During my recent short trip to England where I was specifically studying shrubs – see earlier post – I took a look at two “new” (at least to me) large-scale, public, perennial planting schemes. One scheme was clearly designed to impress, the other succeeded.
To be fair, designers are commissioned to create something stipulated by their clients. Their own signatures will hopefully shine through, however, the setting, the scale, the scope and the final impact will be dictated by those actually paying for their work.
The Centenary Borders at the Sir Harold Hillier Gardens were opened last year to commemorate the Queen’s Jubilee and the arboretum’s 100 year anniversary. These are claimed to be the largest double borders ever created in England and contain more than 30,000 plants.
Clearly a huge amount of work and thought has gone into their design. Complex combinations of perennials and large numbers of ornamental grasses are assembled into a kaleidoscope of associations to inspire the visitors to a garden that is otherwise used to display a magnificent collection of trees and shrubs.
The Centenary Borders were designed by Julia Fogg Associates and the garden’s own horticulturalists and are certainly impressive. However, it did not take me long to walk the 250 meters of their length. What became very quickly clear to me was that the larger a planting scheme becomes, the bolder the design concept needs to be. Even though the many different plants being used were familiar to me and I love ornamental grasses, there was just too much of everything for me to want to linger and look.
The next day I visited nearby Wisley Gardens, the main garden of the Royal Horticultural Society. The garden I know well, but it was the perennial plantings surrounding the “new” conservatory which I wanted to see. These were designed by Tom Stuart-Smith a few years ago to complement the new conservatory.
The planting is arranged into a series of interlinking concentric circles that surround a semicircular lake. Beech hedges as columns near to the conservatory’s entrance and as broken strips of low hedging are used as an embracing element, with each “border” being given a subtly different planting theme, but with bold clumps of similar plants being used throughout the design.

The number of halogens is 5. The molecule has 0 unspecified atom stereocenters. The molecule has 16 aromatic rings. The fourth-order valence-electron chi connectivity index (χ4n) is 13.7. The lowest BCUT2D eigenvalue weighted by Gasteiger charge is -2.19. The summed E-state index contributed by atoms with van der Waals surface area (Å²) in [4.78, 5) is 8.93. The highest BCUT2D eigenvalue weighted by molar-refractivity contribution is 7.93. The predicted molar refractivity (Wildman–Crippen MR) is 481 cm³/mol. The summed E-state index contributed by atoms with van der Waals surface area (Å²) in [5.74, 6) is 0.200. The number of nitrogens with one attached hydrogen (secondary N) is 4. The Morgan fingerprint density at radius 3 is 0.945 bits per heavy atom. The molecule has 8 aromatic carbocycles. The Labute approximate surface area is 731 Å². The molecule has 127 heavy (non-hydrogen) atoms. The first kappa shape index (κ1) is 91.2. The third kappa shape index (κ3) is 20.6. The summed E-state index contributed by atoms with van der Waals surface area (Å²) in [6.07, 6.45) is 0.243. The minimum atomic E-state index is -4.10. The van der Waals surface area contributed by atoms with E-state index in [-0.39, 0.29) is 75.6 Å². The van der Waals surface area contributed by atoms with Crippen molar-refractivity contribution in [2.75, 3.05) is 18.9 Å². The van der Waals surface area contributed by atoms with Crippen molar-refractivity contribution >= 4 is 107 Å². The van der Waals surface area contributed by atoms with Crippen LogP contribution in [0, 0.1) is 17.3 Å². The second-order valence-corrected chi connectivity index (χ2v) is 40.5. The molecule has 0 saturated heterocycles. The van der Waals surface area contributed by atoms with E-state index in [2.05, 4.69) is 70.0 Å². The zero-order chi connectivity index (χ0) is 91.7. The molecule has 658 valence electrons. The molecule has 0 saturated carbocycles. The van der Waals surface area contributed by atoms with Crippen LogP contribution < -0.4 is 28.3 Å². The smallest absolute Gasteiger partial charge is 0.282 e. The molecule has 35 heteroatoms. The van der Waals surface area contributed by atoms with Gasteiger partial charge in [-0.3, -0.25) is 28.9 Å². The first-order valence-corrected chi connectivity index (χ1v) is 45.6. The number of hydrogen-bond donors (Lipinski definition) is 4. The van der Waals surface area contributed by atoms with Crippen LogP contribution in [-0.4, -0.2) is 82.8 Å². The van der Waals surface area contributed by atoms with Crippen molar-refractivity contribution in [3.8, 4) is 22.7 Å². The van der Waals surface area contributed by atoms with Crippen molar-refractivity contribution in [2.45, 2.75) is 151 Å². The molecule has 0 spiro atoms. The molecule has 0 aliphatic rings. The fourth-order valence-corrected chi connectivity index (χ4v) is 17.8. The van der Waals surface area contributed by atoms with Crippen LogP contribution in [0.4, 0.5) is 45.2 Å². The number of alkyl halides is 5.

Here were many of the ideas I write about over perennial meadows to discover: coherent blocks of planting creating a bold architectural landscape, theme plants being used to unify the planting, but also complementary plants to introduce interest and variety. On such a large scale I was especially interested to see individual shrubs and trees being introduced here and there as complementaries which is where my current thinking about the use of shrubs and trees in smaller gardens is currently leading me.
To say that the Wisley borders were simple and understated would be incorrect as they contain a very diverse pallet of plants, but the difference with what I had seen the previous day was glaringly obvious. Here the huge scheme had an all embracing theme. In October, clumps of flowering miscanthus grasses and eupatoriums created linking elements throughout, but there was variety to discover everywhere as one wandered amidst its intertwining borders.
This is not meant to be an objective review of these two schemes. In fact, my comments are totally superficial and based on a flying visit without any preparation or investigation into the design objectives of the two design teams. Just one day’s impression at the end of the summer was not enough to give either scheme the attention it truly deserved, but what it does do, is give an insight into just how public schemes are appreciated by those who visit them.
The Centenary borders at Hillier’s garden are clearly meant to impress and provide a great deal of information about the plants they contain and how they might be used together. The Wisley, Conservatory plantings created a world in which to loose oneself; I could have walked around there for hours, even though on the surface there was far less to see.
England is finally coming to terms with naturalistic planting ideas that originated in central Europe in the second half of the last century. What is interesting is just how now that the english have assimilated the newer (wilder looking) assortment of perennials they are starting to use them in their own way and not simply copying the trend of the Dutch Wave. Like breakers hitting the shoreline these new perennial plantings show a vibrant shakeup of ideas and cultures with obvious English overtones. The sensitive use of shrubs and formal elements within an otherwise sea of wildness is bringing something lacking to what has been heralding as “new wave” for over ten years now. Both of the schemes I have highlighted here deserve much more informed interpretation and both illustrate significant steps forward in thinking and application.
Bravo to both clients for giving these designers the chance to fully explore their individual approach to this fascinating subject – the use of perennials in public plantings. Planting design has clearly taken another step forward with the English finally playing a leading part.